qBittorrent

qBittorrent 4.1.2, free and reliable p2p bittorrent client, was released a few days ago with some new features, various bug-fixes and other improvements.

qBittorrent 4.1.2 release highlights:

  • New options for “inhibit sleep”
  • Add option for regexps in the transferlist search filter’s context menu
  • Add async io threads option to AdvancedSettings
  • Allow save resume interval to be disabled
  • Add checkbox for recursive download dialog
  • Add changelog link in program updater
  • Implement “Sequential downloading” feature.
  • Various bug-fixes, WebUI improvements, and more.

How to Install qBittorrent 4.1.2 in Ubuntu:

The official qBittorrent PPA maintains qBittorrent binary packages for Ubuntu 16.04, Ubuntu 18.04, and derivatives (though the new 4.1.2 release is not ready at the moment of writing).

1. To add the PPA, open terminal either via Ctrl+Alt+T or searching “Terminal” from app launcher. When it opens, run:

sudo add-apt-repository ppa:qbittorrent-team/qbittorrent-stable

Type in your password (no visual feedback while typing due to security reason) when it prompts and hit Enter to continue.

2. To upgrade from a previous release, launch Software Updater and you’ll see qBittorrent available for upgrade after checking for updates.

upgrade qBittorrent

Or run commands below to install /upgrade it from terminal:

sudo apt update && sudo apt install qbittorrent

Uninstall:

To remove qBittorrent PPA, go to Software & Updates -> Other Software, or run command in terminal:

sudo add-apt-repository --remove ppa:qbittorrent-team/qbittorrent-stable

To remove the bittorrent client, either use your system package manager or run command:

sudo apt-get remove --autoremove qbittorrent

Visual Studio Code IDE

Microsoft Visual Studio Code 1.26 was released a day ago with a number of significant updates.

According to the release note, some of the key highlights in VS Code 1.26 include:

  • Breadcrumbs – A navigation bar allows to quickly navigate between symbols and files.
  • You can now apply Quick Fixes from the Problems panel
  • User setup package for Windows is now available on stable.
  • Column selection is supported within the Integrated Terminal via Alt+click
  • “Add missing import” Quick Fix to all missing imports in a JavaScript/TypeScript file
  • JSX tags closed automatically when type > in a JavaScript or TypeScript file
  • Better JS/TS error reporting
  • Add IntelliSense autocompletions to the extension search field.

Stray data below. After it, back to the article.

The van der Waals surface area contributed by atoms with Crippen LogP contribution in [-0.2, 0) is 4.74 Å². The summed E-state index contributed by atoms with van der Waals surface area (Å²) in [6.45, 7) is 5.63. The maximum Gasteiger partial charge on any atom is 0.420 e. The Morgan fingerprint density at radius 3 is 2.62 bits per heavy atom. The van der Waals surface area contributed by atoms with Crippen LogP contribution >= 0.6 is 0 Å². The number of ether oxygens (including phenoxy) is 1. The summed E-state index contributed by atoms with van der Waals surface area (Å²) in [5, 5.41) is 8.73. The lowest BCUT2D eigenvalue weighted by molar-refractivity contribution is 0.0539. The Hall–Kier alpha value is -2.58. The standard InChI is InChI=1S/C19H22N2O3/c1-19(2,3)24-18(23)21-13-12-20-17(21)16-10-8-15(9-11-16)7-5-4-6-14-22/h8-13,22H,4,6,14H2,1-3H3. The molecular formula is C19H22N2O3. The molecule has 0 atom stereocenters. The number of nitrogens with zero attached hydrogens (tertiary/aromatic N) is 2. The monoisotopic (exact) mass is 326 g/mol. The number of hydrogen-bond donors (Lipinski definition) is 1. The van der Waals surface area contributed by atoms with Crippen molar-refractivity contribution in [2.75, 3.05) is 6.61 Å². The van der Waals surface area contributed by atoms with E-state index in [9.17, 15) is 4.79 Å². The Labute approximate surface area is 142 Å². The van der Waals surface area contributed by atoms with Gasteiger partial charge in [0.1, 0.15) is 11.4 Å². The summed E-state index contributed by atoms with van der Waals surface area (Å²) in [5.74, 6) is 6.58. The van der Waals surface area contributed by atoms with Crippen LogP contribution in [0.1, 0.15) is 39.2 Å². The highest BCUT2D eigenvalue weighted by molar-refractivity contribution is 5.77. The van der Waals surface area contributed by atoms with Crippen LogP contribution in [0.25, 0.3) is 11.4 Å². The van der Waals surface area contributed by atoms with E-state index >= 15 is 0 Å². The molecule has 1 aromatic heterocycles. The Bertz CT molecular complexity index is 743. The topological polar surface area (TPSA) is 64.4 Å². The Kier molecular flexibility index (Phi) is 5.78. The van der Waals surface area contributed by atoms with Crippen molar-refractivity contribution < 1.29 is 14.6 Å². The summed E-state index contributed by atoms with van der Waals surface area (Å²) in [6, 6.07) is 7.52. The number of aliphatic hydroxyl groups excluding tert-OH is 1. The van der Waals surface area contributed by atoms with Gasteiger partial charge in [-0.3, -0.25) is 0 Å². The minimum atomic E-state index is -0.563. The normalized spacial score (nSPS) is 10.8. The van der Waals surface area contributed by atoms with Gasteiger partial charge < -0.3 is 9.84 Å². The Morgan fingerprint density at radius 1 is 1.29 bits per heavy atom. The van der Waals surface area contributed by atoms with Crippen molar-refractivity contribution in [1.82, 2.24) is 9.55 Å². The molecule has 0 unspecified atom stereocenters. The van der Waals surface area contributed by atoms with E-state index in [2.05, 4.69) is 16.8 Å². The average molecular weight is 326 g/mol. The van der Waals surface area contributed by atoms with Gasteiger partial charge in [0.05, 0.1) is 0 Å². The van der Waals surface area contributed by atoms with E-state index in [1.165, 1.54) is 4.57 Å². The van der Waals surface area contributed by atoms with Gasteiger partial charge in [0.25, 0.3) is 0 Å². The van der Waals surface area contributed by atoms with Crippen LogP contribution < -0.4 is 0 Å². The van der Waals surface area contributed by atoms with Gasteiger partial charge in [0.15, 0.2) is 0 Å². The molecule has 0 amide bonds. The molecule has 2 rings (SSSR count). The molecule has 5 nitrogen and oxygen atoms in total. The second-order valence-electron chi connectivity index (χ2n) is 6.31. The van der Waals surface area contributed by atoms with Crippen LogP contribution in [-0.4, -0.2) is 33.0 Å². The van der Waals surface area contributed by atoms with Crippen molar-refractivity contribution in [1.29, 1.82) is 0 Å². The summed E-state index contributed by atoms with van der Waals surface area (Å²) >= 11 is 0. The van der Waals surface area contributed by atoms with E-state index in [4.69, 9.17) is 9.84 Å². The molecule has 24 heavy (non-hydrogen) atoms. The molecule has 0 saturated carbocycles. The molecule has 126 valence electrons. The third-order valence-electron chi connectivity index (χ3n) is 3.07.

How to Install VS Code 1.26 in Ubuntu:

The official .deb package for Debian/Ubuntu is available for download at the link below:

Download VS Code (.deb)

Grab the deb and install it via either Gdebi package manager or command in terminal(Ctrl+Alt+T):

sudo dpkg -i ~/Downloads/code_*.deb; sudo apt -f install

For those who want to receive updates for VS Code via Software Updater utility, add the Microsoft repository via following steps (64bit only):

1. Open terminal (Ctrl+Alt+T) and run command to add the repository:

sudo sh -c 'echo "deb [arch=amd64] https://packages.microsoft.com/repos/vscode stable main" > /etc/apt/sources.list.d/vscode.list'

2. Download and install the repository key via commands:

curl https://packages.microsoft.com/keys/microsoft.asc | gpg --dearmor > microsoft.gpg

sudo mv microsoft.gpg /etc/apt/trusted.gpg.d/microsoft.gpg

Uninstall Visual Studio Code:

To remove the code editor, either use Synaptic Package Manager or run command:

sudo apt-get remove --autoremove code

And remove the Microsoft repository by launching Software & Updates utility and navigating to Other Software tab.

Linux Kernel

Linus Torvalds finally announced the release of Linux Kernel 4.18 yesterday afternoon. He wrote in lkml.org:

It was a very calm week, and arguably I could just have released on schedule last week, but we did have some minor updates. Mostly networking, but some vfs race fixes (mentioned in the rc8 announment
as “pending”) and a couple of driver fixes (scsi, networking, i2c). Some other minor random things (arm crypto fix, parisc memory ordering fix). Shortlog appended for the (few) details.

Some of these I was almost ready to just delay to until the next merge window, but they were marked for stable anyway, so it would just have caused more backporting. The vfs fixes are for old races that are
really hard to hit (which is obviously why they are old and weren’t noticed earlier). Some of them _have_ been seen in real life, some of them probably need explicit help to ever trigger (ie artificial delays
just to show that “yes, this can actually happen in theory”).

Changes in kernel 4.18 include:

  • Initial support for the Qualcomm Snapdragon 845 SoC.
  • Various power management improvements to AMDGPU